: Longman), pp. 1–23.
Brook, Peter ( 2008), The Empty Space (London: Penguin Modern
Carter, Angela, British Library, London, Add. MS 88899/1/80 Angela Carter
Papers: Japan 1. N.d.
—— (1967), The Magic Toyshop (London: Virago).
—— (1974), ‘Afterword’, in Fireworks: Nine Profane Pieces (London:
Quartet), pp. 121–2.
—— (1983), ‘Notes from the Front Line’, in M. Wandor (ed.), On Gender
and Writing (London and Boston: Pandora Press), pp. 69–77.
—— (2006), ‘The Loves of Lady Purple’, in (Fireworks 1974) reprinted in
Burning Your Boats: Collected Stories (London
rigorous application of magisterial discretion, as called for by Disney, would remain one of the most
contentious and divisive issues in public debates on alcohol for the next
The principle of ‘need’
The kind of concerns expressed by reforming magistrates were given official sanction in 1787 when George III was cajoled by William Wilberforce
into issuing a Royal Proclamation against vice, profaneness and immorality. The Royal Proclamation, and the Proclamation Society that
Wilberforce immediately set up to support its implementation, called on
within the risen Christ. Conversely, Lewis’ demonic stigmatic and
her vampire sisters in Stoker’s Dracula are resurrections
of the profane rather than of the pious body. Instead of being
redemptive, they reinforce the blood curses visited upon Eve and her
daughters. By contrast, the religious stigmatic invariably acquired
reverence, authority and even canonisation in the Church by professing
German philosopher Jürgen Habermas has written extensively on the European Union.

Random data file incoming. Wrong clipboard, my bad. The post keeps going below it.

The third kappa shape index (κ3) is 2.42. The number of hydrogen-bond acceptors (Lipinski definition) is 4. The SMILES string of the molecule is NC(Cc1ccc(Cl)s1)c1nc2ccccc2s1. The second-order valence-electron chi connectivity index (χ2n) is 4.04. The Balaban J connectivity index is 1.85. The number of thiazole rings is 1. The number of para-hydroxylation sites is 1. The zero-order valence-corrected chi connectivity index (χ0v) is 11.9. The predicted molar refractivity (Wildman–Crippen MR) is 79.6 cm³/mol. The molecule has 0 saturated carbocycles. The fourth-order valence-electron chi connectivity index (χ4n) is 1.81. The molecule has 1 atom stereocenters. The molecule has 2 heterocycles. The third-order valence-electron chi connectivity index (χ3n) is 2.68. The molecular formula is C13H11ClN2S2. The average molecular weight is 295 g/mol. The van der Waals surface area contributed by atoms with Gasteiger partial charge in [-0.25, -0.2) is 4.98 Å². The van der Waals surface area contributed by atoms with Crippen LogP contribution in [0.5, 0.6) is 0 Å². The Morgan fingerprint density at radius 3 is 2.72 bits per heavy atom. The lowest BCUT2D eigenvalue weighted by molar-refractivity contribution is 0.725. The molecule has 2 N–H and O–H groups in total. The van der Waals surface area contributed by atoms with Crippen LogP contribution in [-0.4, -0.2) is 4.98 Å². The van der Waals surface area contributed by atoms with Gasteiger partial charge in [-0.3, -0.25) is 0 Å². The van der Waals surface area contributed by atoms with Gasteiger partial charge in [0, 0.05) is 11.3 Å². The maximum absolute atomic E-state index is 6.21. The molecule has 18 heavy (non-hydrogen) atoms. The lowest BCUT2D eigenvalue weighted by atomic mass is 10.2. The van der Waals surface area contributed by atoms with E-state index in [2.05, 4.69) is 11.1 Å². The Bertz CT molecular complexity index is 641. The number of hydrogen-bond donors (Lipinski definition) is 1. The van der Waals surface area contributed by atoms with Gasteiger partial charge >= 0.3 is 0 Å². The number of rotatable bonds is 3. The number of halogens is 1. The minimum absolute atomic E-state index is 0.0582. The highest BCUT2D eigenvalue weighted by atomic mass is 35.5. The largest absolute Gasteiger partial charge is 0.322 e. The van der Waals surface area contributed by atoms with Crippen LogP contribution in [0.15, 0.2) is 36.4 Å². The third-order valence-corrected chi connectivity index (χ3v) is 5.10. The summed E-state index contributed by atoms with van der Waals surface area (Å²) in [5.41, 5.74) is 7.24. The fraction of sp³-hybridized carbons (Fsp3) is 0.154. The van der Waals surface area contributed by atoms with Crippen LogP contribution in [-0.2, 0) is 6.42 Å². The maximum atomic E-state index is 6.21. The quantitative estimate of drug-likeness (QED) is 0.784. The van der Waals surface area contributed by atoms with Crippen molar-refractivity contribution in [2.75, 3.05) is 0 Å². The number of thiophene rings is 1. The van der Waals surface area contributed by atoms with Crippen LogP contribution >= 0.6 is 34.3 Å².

This is the only in-depth account of his project. Published now in a second
edition to coincide with the celebration of his ninetieth birthday, a new
preface considers Habermas’s writings on the eurozone and refugee crises,
populism and Brexit, and the presidency of Emmanuel Macron. Placing an
emphasis on the conception of the EU that informs Habermas’s political
prescriptions, the book is divided into two main parts. The first considers the
unfolding of 'social modernity' at the level of the EU. Among the
subjects covered are Habermas's concept of juridification, the
latter's affinities with integration theories such as neofunctionalism, and
the application of Habermas's democratic theory to the EU. The second part
addresses 'cultural modernity' in Europe – 'Europessimism'
is argued to be a subset of the broader cultural pessimism that assailed the
project of modernity in the late twentieth century, and with renewed intensity
in the years since 9/11. Interdisciplinary in approach, this book engages
with European/EU studies, critical theory, political theory, international
relations, intellectual history, comparative literature, and philosophy. Concise
and clearly written, it will be of interest to students, scholars and